I listened with interest to a discussion on the Radio 4 Today programme about why girls educated in a single sex school were 2.5 times more likely to study Physics at ‘A’ Level than girls in coeducational schools. Professor Athene Donald from Cambridge University argued that societal factors played their part – unconscious signals in coeducational setting may well deter girls.
It is certainly true that the style of a girls’ school can be tailored to their way of being. I have been fortunate in my career to work in single sex girls’ schools and a coeducational school which was structured in a diamond formation i.e. boys and girls were taught in separate classrooms between the ages of 11-16. The latter model was a Petri dish of learning. As I moved between boys and girls classes it was abundantly clear that their way of learning was markedly different for a range of reasons. The educational research around gender difference notes that in Mathematics and Sciences there is objective evidence supporting higher attainment when girls are taught in a single sex setting.
Why? The reasons are complex. There is inevitably a certain level of stereotyping about how boys and girls learn. Boys demonstrate a level of confidence which can be daunting for the teenage girl. They are more likely to have a go while girls can fear getting it wrong. Teachers have the ultimate differentiated learning setting to address this and to actively encourage self confidence in a boy free classroom. Without boys, girls can be themselves unaware that subjects like Physics are ‘meant to be’ the domain of boys. Indeed, teachers can play on the boy free zone by tuning into girls’ interests e.g. magnetic nail varnish and remembering to talk about hair dryers as much as power drills when discussing electric motors. Real girl power!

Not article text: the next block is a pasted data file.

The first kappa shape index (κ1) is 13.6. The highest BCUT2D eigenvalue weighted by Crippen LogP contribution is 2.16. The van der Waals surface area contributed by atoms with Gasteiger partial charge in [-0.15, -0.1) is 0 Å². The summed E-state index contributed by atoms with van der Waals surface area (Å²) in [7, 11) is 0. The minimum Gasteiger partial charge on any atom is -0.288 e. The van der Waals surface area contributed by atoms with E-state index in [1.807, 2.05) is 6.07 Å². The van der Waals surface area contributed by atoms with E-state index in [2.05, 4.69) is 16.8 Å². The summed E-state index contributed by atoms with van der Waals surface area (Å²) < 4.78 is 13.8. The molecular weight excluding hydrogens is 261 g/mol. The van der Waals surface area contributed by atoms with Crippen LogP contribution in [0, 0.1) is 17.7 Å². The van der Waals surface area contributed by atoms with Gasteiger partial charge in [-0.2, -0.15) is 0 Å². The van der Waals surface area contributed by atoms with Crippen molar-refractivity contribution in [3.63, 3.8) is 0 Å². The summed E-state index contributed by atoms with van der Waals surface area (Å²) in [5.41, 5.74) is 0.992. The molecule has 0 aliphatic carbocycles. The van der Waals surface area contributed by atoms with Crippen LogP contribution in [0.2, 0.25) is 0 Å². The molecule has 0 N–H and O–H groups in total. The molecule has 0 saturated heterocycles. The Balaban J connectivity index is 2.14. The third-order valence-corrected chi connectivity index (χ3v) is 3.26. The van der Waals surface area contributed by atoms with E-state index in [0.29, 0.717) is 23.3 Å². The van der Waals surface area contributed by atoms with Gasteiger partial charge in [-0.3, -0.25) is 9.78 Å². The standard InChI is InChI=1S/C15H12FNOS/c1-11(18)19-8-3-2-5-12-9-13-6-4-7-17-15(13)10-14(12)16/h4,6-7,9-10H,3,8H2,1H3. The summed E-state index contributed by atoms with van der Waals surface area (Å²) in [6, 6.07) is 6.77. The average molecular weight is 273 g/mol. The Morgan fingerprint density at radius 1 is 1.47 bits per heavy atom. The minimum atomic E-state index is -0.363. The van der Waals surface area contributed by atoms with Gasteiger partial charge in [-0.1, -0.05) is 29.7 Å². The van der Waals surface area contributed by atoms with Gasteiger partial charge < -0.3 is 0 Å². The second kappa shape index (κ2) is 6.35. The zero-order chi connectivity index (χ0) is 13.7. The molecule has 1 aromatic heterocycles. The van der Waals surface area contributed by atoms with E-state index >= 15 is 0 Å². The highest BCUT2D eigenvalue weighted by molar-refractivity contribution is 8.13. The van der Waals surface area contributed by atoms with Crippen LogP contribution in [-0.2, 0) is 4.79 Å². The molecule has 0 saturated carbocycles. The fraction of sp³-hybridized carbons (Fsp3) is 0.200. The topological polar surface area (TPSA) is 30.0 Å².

It is interesting that in certain maintained schools in various parts of the country, Mathematics is set not just according to ability but according to gender. Given the growing crisis in Physics recruitment at sixth form level where over half state schools have no girls studying Physics, such a radical solution needs serious consideration.